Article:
Saturday Morning LitLinks




Kevin Baker secretly sat in on a Manhattan book club’s discussion of his book, DREAMLAND. It was awkward. (The New York Times)

Literary success is a math problem. Who knew? They’ve made a machine that can tally up a book and predict its success. (The Telegraph)

Shia LaBeouf is mad as hell and he’s not gonna… well, he not going to be a public figure anymore. (The New York Daily News)

… and he spends $25,000 to write in the sky to warn artists off their craft. (TMZ)

How it feels to be a famous writer, but not in your home country. (The New York Times)

Some well known writers offer advice to those who come after. (Aerogramme Writer’s Studio)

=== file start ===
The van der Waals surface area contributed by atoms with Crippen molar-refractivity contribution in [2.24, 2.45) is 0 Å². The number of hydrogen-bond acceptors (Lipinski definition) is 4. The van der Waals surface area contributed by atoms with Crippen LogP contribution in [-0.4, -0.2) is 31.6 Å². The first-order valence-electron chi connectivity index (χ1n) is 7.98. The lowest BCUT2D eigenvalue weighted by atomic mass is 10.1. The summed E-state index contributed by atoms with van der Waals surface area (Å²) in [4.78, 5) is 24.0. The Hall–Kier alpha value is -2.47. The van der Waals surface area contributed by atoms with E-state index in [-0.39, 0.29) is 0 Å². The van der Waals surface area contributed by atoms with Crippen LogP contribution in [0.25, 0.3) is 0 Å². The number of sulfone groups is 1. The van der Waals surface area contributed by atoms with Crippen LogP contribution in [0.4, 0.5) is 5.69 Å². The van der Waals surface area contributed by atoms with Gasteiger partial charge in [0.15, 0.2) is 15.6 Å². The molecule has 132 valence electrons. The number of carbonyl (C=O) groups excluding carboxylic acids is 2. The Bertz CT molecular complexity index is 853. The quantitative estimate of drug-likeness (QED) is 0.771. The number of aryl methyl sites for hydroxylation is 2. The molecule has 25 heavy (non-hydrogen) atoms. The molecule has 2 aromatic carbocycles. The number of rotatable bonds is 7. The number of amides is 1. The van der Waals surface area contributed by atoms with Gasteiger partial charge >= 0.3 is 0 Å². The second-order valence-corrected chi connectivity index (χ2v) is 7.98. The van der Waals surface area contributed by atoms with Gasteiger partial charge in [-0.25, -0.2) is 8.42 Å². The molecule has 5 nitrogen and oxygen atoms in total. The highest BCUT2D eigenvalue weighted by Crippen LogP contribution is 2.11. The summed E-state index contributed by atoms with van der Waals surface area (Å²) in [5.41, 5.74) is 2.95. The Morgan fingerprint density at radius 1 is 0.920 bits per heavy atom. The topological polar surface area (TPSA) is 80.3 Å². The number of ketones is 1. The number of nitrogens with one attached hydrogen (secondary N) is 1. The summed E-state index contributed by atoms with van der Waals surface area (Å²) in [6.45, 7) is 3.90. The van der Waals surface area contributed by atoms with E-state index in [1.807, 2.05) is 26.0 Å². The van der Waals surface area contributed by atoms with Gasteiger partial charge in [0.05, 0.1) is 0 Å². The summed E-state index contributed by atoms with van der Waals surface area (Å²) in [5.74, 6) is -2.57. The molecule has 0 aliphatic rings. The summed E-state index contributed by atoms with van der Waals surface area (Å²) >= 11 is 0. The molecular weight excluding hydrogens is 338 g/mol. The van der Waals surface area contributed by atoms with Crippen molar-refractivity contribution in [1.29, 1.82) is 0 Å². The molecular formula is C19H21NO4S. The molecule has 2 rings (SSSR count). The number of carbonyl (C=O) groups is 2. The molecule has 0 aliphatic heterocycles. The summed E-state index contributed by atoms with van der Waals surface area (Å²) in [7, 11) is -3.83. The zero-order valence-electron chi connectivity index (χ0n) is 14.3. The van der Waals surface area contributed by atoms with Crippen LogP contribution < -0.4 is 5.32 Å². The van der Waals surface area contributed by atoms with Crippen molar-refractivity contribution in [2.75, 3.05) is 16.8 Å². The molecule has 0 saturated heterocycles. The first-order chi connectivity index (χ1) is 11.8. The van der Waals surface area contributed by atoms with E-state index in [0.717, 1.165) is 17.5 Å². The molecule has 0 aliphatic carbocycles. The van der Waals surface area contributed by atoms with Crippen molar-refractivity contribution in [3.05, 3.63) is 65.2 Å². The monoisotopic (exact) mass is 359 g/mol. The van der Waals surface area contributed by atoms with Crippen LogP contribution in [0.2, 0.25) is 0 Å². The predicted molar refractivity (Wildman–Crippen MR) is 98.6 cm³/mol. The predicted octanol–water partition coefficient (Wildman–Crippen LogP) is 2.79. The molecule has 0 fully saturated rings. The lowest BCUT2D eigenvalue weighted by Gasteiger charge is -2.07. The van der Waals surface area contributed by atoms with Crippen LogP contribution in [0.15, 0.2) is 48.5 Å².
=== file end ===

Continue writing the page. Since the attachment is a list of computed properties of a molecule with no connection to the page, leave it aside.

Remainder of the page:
Take a peek at some opening lines of books out this week, courtesy of (The San Francisco Chronicle)

Here are some mystery and suspense titles that you may just want to add to your to-be-read list this year. (The Huffington Post)

The French are not a fan of Amazon’s free book delivery. (GalleyCat)

“On this day in 1903, novelist and reformer Alan Paton was born in the KwaZulu-Natal region of South Africa. Paton was the Principal of Diepkloof Reformatory in Johannesburg for twelve years; his first and most famous novel, Cry, the Beloved Country, was written in 1946 while he was away from home, touring reform schools and prisons in Europe and North America. Though an anguished cri de Coeur for racial tolerance, and now a modern classic, the book’s publication is pure Cinderella story….” (Today In Literature)


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